Next stop, the Botanic Garden where they let dogs in, too! While the dog was sent off for a swim in the pool downstream, I went off towards the Raptor Center. Heard but did not see the Red-Keeled Flowerpeckers again. Nothing else except for a pair of Philippine Bulbuls and close-up views of a pair of Balicassiaos near the greenhouse. This last species I nearly mistook for Philippine Fairy Bluebirds because of the bluish gloss on the wings until I spotted the flared tail. Also spotted a large bird with brown
mottled wings in one of the huge trees at the top of the steps overlooking Molawin Creek. Could have been a raptor but it had moved away on both occasions for a positive ID. Ended the day with more two Balicassiaos at the far end of Maralas Creek towards the Hortorium but quite pleased with the day's results.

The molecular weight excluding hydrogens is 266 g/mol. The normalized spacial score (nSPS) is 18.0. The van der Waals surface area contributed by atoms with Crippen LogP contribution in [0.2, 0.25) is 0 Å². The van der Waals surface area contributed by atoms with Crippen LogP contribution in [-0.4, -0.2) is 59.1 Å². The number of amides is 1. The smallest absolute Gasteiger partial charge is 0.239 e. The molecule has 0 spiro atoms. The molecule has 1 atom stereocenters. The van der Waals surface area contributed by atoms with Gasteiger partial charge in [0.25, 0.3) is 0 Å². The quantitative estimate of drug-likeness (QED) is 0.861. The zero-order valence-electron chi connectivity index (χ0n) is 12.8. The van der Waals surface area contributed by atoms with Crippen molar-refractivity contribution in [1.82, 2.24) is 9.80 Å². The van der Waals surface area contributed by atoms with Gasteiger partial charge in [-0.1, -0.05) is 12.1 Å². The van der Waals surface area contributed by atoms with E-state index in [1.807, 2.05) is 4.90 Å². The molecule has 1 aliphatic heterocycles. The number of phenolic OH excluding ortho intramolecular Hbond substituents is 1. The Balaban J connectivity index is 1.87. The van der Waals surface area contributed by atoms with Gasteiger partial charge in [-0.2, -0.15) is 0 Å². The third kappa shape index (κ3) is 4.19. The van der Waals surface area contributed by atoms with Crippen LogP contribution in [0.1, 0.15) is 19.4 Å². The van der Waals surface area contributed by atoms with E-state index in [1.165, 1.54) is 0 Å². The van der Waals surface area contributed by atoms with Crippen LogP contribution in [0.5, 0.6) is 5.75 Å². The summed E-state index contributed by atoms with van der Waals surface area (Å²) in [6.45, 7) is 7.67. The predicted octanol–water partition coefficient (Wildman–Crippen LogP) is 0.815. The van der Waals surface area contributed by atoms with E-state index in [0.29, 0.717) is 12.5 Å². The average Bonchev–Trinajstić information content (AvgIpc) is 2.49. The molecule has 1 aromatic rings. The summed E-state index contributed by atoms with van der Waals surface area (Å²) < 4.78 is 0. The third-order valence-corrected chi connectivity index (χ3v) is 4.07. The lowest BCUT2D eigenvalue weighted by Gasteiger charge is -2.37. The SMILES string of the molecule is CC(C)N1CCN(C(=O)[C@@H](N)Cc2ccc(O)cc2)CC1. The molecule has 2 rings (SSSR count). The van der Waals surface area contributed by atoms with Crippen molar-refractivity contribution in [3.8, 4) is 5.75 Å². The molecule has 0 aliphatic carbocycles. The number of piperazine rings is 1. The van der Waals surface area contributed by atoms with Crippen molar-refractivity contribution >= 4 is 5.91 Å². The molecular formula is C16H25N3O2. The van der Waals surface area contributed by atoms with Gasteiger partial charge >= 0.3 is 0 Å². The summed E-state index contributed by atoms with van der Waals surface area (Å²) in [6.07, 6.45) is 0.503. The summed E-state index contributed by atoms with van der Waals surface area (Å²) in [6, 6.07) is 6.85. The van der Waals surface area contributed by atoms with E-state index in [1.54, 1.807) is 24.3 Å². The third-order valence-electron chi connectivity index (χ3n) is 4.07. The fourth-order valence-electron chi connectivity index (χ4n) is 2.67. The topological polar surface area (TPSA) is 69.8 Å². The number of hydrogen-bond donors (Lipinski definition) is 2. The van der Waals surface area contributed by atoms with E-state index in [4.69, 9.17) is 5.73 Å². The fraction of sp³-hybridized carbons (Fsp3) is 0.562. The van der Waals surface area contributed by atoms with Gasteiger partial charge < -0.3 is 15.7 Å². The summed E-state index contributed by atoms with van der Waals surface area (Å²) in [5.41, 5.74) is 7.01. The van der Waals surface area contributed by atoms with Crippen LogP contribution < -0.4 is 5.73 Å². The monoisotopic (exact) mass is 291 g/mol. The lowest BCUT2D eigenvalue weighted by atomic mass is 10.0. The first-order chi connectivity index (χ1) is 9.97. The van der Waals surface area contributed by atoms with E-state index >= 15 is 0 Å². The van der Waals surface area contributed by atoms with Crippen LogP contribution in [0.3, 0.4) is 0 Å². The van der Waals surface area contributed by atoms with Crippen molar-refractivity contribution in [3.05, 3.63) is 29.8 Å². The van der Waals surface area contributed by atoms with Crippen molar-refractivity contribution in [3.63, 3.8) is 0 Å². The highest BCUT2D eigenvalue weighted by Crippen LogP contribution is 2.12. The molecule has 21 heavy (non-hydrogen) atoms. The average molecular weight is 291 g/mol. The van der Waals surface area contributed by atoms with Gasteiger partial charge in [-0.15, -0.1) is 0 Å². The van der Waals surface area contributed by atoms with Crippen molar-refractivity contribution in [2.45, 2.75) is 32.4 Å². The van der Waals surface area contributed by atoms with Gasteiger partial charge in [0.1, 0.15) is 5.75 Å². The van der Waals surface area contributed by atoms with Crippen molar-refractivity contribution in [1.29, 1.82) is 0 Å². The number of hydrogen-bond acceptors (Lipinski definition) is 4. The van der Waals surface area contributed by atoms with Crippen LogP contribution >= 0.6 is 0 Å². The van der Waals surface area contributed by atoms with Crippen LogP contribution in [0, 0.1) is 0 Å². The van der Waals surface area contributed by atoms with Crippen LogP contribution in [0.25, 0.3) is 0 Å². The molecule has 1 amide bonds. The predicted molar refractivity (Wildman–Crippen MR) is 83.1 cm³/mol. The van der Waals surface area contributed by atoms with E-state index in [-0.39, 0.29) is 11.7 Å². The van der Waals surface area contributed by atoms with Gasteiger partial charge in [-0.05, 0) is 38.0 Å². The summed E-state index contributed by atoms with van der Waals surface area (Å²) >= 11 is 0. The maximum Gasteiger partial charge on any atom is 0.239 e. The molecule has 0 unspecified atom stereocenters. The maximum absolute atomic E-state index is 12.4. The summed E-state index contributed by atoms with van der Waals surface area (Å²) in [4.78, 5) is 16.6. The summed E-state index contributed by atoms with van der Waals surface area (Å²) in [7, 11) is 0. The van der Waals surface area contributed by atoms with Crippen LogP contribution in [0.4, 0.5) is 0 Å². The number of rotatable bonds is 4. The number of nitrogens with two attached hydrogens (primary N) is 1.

I found it strange that I didn't notice a single Eurasian Tree Sparrow during the hike today.


  1. Red Crested Malkoha (6) - A pair along road midway to the Rainforest Park, three at edge of the Clearing, one flushed in forest.
  2. Brush Cuckoo - Heard in a number of sites during the hike to the Rainforest Park. Feverishly calling weep-weep-weep.
  3. Coppersmith Barbet - Common, but only heard during the hike
  4. Pacific Swallow - 1 in UP Los Baños campus
  5. Striped Headed Rhabdornis (10) - Tree in Clearing east of Forestry Road near Mud Springs trail head
  6. Yellow-Vented Bulbul - 1 in UP Los Baños campus
  7. Philippine Bulbul - Common in secondary forest
  8. Balicassiao (15) - At least three in trees behind Forestry Residence Hall, eight along road to Makiling Forest Park, and four in Botanic Garden
  9. White-Browed Shama - Heard only along Narra Road and in several sites along route to Makiling Rainforest Park
  10. Grey-Backed Tailorbird (2) - In bush in Clearing
  11. Coleto - Heard one on the Flat Rocks trail
  12. Red-Keeled Flowerpecker - Common. Heard only along the trail.
  13. Buzzing Flowerpecker - 1 seen feeding on figs on trail midway to the Mud Springs